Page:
After the Resurrection29 April 2019
In his Easter Homily, Saint John Chrysostom announces that ‘Christ has risen and we can take part in life’*. This means that Christ has risen and we now have true life, or, in other words, Christ has risen and I can live as a free citizen, I’m free from the power of the evil one, I’m free from death, I’m living real life, granted to me by the Lord Who rose from the dead.
So the Lord’s resurrection isn’t merely a historical event. It’s something incomparably more sublime and significant than the events recorded by history. Christ’s Resurrection is the source of life, hope and incalculable spiritual power. It may be that no one can express fully this power which is transmitted by the Risen Lord and is transfused into our human existence.
After His Resurrection, the Lord Jesus Christ remained on earth for forty days, living with His disciples. These days were an induction, an initiation, an apprenticeship, we might say, into a mystery. From that time, the disciples and the faithful throughout the centuries would no longer recognize Christ through the physical senses and His normal form, but through belief and through spiritual senses. This is no longer the life they’d come to know through the body that Christ had taken on for love of His disciples and of the whole world. Christ is no longer merely manifest, simply visible, He’s not the person seen by Saint Mary Magdalene. This is why, when she went to touch Him, she failed and was told ‘Do not touch me’. She thought she was approaching someone who was the same as He’d been before the Resurrection. But this was now Christ ‘after the Passion’, Who was glorified and had taken on this incorrupt life. He was now Who He truly is, not what the disciples had buried and had seen when He was unnailed. The Body of Christ was no longer subject to the laws of decay and of nature. He was now what we mean when we sing ‘You have done whatsoever you wished’. As Elder Aimilianos [Elder Elisaios’ predecessor as Abbot of Simonos Petras] says: ‘He is what, how and how much He appears; what and how much He offers to His disciples. He’s given, extended, consumed, as much as He Himself wants… Whatever we can take in, whatever’s possible for us, whatever we understand, whatever we want’.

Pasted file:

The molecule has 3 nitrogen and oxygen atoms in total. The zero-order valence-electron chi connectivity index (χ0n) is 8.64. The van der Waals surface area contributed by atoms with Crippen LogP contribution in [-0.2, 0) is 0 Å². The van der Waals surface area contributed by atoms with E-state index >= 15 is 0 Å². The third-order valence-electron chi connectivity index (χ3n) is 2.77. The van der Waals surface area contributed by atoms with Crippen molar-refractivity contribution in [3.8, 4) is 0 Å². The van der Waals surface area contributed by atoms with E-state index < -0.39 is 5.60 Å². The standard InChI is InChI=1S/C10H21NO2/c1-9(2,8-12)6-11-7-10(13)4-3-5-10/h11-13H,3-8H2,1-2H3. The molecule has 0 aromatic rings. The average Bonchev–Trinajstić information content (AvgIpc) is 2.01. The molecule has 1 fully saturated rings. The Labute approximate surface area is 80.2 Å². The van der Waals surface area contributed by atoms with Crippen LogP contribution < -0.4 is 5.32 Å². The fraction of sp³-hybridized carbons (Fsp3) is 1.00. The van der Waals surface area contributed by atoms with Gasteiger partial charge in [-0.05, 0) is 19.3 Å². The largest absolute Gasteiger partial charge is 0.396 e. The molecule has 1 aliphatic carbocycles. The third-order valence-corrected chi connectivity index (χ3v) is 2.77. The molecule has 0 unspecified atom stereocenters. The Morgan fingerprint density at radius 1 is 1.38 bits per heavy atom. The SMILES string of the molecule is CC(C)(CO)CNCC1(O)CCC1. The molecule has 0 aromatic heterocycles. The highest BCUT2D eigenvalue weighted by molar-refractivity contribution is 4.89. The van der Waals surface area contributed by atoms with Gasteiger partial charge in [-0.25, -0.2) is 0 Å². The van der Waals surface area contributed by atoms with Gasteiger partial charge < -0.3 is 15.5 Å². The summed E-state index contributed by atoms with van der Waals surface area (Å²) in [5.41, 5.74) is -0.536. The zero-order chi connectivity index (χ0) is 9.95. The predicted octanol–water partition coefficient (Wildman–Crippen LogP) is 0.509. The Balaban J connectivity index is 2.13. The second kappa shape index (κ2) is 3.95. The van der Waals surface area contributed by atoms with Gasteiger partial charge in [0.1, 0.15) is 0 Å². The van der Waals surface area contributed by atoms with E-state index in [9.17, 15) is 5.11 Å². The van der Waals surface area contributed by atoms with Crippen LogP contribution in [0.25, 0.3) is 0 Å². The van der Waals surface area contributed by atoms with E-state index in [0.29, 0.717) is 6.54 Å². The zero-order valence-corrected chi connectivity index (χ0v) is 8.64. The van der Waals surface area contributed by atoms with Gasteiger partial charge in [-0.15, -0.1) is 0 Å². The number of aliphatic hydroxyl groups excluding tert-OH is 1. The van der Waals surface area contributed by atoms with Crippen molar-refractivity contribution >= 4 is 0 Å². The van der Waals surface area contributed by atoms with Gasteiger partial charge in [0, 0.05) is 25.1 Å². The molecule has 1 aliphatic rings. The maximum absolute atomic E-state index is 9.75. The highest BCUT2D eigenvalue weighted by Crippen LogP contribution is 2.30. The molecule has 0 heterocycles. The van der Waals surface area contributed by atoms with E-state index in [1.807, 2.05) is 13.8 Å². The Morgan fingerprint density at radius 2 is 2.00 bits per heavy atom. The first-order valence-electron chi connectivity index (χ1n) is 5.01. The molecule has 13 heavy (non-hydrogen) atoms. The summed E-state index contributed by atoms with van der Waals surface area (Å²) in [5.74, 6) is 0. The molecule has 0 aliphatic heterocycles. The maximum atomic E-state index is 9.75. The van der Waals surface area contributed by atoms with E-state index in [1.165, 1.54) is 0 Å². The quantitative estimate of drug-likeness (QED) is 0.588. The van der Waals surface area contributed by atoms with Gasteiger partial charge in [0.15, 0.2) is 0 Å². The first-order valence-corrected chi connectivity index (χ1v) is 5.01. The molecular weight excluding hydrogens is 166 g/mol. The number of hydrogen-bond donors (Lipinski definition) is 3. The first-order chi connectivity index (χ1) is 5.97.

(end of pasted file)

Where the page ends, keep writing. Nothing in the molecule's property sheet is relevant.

* Usually translated as ‘reigns/ reigneth’, though this is inaccurate. While it is true that it can mean ‘govern’ or ‘administer’, the root of the word used in Greek is ‘polis’, meaning ‘city’, and the verb indicates that ‘one has the right to take part in the public affairs of the place where one is a citizen’ (‘The Greeks have a word for it’!). It is in this sense that it is used of Christians in heaven. It is also used to mean ‘the way in which one lives one’s life’ [WJL] .